April 24, 2012
By: Ilya Petrou, M.D.
Kissimmee, Fla. — An aesthetic device that delivers bipolar radiofrequency (RF) energy via microneedling appears to achieve skin tightening, lifting and volumization that can be measured objectively through the comparison of pre- and postprocedure 3-D images, said Lori Brightman, M.D., at the 2012 annual meeting of the American Society for Laser Medicine and Surgery.
Evolastin (Syneron/Candela) is an aesthetic device that delivers controlled fractionated bipolar RF energy directly into the deep dermis via microneedling, resulting in neocollagenesis, neoelastinogenesis and hyaluronic acid formation in the targeted skin, says Dr. Brightman, a board-certified dermatologist at the Laser & Skin Surgery Center of New York.
While many aesthetic devices target skin tightening, Evolastin appears to achieve tightening and volume increase, both of which can be appreciated by comparing 3-D images taken before and after a single treatment, she says.
“The benefits of bipolar RF energy in facial skin rejuvenation are largely known, but until now, the deeper effects of RF and safety of technique were limited by its mode of delivery,” Dr. Brightman says. “Introducing bipolar RF energy directly into the dermis using a microneedling device allows us to deposit the energy where it is needed most to catalyze the skin rejuvenation process.”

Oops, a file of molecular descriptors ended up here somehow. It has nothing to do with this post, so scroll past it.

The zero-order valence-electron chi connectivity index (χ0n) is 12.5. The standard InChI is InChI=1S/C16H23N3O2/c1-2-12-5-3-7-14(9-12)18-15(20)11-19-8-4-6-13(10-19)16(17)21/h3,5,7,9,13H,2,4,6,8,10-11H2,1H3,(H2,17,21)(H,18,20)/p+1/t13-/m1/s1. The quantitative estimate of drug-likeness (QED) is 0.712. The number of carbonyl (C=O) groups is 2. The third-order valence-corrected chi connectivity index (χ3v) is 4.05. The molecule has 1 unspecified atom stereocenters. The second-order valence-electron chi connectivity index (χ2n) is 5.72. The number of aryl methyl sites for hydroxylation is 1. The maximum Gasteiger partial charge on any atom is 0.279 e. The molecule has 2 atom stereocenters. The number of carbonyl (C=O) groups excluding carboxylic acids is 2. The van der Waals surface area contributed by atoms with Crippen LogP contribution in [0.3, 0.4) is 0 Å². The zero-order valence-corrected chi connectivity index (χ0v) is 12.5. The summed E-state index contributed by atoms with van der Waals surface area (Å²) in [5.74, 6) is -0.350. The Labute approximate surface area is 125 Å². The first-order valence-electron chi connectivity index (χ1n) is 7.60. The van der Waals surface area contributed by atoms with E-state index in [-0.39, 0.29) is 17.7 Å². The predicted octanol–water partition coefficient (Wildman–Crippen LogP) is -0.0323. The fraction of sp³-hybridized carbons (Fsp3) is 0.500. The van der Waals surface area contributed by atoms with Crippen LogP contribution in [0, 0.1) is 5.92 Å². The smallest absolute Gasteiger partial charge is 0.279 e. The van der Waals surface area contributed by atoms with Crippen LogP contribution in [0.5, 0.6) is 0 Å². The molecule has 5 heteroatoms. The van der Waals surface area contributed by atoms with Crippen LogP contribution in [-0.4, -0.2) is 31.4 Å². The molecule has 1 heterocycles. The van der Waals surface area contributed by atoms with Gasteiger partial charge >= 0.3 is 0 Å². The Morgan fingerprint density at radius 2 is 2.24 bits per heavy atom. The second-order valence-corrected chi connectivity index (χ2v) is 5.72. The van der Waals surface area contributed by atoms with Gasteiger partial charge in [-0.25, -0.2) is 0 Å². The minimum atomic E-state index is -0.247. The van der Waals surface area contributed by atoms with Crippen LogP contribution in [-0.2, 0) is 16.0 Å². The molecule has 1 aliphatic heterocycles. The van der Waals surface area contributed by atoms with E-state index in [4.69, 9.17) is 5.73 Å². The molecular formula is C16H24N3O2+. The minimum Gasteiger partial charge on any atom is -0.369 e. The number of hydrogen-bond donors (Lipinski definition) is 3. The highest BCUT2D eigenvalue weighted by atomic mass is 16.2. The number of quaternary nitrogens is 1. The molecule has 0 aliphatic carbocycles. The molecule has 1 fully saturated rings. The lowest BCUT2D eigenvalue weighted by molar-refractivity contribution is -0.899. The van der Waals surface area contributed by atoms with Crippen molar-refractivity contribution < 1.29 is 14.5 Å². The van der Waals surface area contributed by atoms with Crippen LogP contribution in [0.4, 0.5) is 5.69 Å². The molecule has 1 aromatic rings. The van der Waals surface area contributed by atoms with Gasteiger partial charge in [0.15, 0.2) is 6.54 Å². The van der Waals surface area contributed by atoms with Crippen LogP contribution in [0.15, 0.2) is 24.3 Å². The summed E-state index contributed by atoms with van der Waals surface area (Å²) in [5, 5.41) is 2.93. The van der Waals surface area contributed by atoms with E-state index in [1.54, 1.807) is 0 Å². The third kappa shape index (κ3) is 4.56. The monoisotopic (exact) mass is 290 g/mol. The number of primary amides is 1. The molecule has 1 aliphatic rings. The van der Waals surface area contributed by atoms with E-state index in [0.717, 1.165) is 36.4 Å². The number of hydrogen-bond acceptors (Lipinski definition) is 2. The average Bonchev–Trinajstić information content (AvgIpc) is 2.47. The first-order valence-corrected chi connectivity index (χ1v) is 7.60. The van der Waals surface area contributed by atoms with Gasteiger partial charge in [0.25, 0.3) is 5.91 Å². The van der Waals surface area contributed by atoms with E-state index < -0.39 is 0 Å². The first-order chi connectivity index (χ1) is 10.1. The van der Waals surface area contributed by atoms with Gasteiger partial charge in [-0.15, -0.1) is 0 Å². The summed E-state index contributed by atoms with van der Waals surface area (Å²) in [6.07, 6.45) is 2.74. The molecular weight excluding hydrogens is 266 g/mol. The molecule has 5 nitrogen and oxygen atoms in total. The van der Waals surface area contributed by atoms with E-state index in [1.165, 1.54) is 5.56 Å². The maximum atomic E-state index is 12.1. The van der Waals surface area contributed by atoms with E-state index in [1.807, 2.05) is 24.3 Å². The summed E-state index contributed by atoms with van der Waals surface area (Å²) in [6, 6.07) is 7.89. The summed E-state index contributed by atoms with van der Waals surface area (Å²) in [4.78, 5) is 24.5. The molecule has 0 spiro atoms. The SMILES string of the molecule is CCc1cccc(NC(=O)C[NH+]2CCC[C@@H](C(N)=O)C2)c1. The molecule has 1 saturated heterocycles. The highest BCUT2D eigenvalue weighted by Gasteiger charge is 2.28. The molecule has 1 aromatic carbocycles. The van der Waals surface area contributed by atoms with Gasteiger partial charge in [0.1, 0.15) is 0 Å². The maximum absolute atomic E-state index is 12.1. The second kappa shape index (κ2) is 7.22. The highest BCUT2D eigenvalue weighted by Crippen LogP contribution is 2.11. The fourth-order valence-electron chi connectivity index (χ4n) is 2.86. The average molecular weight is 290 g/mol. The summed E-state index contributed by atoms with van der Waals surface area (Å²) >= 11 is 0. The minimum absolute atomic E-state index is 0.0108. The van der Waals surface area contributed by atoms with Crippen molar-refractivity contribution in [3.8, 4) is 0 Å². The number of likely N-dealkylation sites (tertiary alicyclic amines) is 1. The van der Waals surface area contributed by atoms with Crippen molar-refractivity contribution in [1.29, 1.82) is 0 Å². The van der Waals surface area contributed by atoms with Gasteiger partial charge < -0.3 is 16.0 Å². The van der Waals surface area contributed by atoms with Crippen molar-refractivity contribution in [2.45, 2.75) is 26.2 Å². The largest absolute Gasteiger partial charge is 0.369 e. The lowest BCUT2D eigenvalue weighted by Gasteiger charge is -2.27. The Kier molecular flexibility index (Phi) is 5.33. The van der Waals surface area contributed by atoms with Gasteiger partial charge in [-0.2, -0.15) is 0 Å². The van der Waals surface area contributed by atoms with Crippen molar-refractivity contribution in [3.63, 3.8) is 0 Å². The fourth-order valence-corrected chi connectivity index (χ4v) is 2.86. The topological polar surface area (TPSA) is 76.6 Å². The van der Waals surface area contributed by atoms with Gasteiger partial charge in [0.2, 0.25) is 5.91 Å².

Successful study Recently, Dr. Brightman conducted a study using Evolastin in 10 consecutive patients with mild to moderate facial skin laxity, with each patient receiving only one treatment. Patients were followed up to nine months and changes in volume and lift were assessed using 3-D imagery.
In the self-evaluation satisfaction questionnaire completed by nine out of the 10 patients, 44.4, 22.2 and 22.2 percent of patients evaluated their outcome as “very much improved,” “much improved” and “improved,” respectively, while 11 percent of patients scored a “no change.” No patient reported “worse change” in their evaluation.
“You can only see and appreciate so much in two-dimensional images. Measuring the change achieved in the elevation of the targeted areas using three-dimensional images removes the human bias encountered when viewing two-dimensional photographs,” Dr. Brightman says.
Evolastin therapy may be ideal for patients with mild-to-moderate facial laxity and volume loss, and/or for patients who do not want to undergo or are contraindicated for facial cosmetic surgery, Dr. Brightman says.
“I have not been able to reproduce both volume and tightening improvements with any other device that I have used to date. In my opinion, having a very high level of patient satisfaction reflects the volume and tightening changes seen in the three-dimensional imagery,” Dr. Brightman says.
Disclosures: Dr. Brightman is a clinical investigator for Syneron/Candela, and that company loaned the Evolastin device to her for the clinical trial.
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